Brent Latham: USSF President Sunil Gulati predicted Mexico regression

The U.S. Soccer Federation head claimed that regional dominance shifts over time - before El Tri's draw with Jamaica
SAN PEDRO SULA, HONDURAS -- If the scoreless tie with Jamaica at El Azteca on Wednesday night is the beginning of another of Mexico’s famous crises, then U.S. Soccer Federation President may have seen it coming.

On the eve of the U.S. team’s own setback in San Pedro Sula, Gulati sat down with media in Honduras, answering questions on a range of topics. As is the norm in an era when Mexico has won everything from the U-17 title to the Olympics, dominating CONCACAF at all age groups in the process over the past few years, the head man in U.S. soccer entertained a few questions on El Tri’s superiority.

Except that Gulati doesn’t see Mexico as vastly superior to the U.S. or the rest of CONCACAF.

“I don’t think that,” Gulati said. “I think they’ve had a good run. They obviously beat us in the [2011] Gold Cup final.”

Mexico not only won the 2011 Gold Cup, but also the U-17 World Cup that year. El Tri then finished third in the U-20 World Cup, a tournament the U.S. failed to qualify for. To cap it off, Mexico won the Olympic gold after the U.S. was knocked out in the group phase of qualifying.

But rather than viewing Mexican soccer as a rocket ship disappearing on the distant horizon, Gulati says that the issue of superiority in CONCACAF is a more nuanced game of ebbs and flows - one in which El Tri may be due for a setback.

“There have been periods four or five years ago when the reverse has happened - they failed to qualify for the Olympics and the Under-20 World Cup,” said Gulati.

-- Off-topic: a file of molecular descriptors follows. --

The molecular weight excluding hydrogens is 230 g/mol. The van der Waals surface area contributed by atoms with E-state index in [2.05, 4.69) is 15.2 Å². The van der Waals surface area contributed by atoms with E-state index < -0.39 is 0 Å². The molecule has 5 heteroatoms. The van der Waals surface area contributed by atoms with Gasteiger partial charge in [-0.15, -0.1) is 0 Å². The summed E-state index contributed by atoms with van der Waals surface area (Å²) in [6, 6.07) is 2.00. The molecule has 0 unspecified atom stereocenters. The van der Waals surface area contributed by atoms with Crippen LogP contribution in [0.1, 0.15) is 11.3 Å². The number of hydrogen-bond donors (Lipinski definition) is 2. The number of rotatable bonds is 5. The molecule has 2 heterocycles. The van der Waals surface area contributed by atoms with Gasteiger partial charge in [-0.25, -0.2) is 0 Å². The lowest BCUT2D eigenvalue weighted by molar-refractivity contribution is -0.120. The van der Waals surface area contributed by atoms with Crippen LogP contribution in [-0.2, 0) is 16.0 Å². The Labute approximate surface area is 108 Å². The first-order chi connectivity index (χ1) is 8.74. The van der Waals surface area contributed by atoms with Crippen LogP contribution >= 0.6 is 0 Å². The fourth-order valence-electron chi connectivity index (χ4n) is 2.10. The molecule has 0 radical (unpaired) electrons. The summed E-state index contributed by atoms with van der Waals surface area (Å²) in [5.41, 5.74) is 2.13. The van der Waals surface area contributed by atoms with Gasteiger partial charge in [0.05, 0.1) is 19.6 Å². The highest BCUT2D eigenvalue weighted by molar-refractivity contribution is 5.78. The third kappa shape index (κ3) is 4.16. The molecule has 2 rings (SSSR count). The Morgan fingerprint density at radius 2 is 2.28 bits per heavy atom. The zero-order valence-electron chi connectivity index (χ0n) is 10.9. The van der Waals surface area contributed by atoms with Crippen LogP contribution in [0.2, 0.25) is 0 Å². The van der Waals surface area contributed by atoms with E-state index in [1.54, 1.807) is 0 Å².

After missing out on the Olympic Games in 2008, Mexico failed to qualify for both the U-20 World Cup and the U-17 World Cup in 2009.

“These things go a little bit in cycles,” said Gulati. “They’ve clearly had a good run right now.”

The USSF President said that much American accomplishment over the past year has been overshadowed in the wake of the failure to make the Olympics, and in comparison to Mexico’s excellent run. But he stands by the accomplishments of the national team in 2012 – the best year on record for American soccer, capped by a historic friendly win over Mexico in a match played last August at El Azteca.

“I was in the stands in August when we won at El Azteca,” said Gulati. “They’ve clearly had a good year, we’ve had some bumps, but the bumps last year were our best year ever. So I don’t read a lot into that.”

If Mexico’s success has been a thorn in Gulati’s side, the same can be said for Mexico in terms of that U.S. win last August at El Azteca. The teams will soon enough have another chance to match up and set things straight – they meet on March 26th in Mexico City, in the third match of the year-long Hexagonal.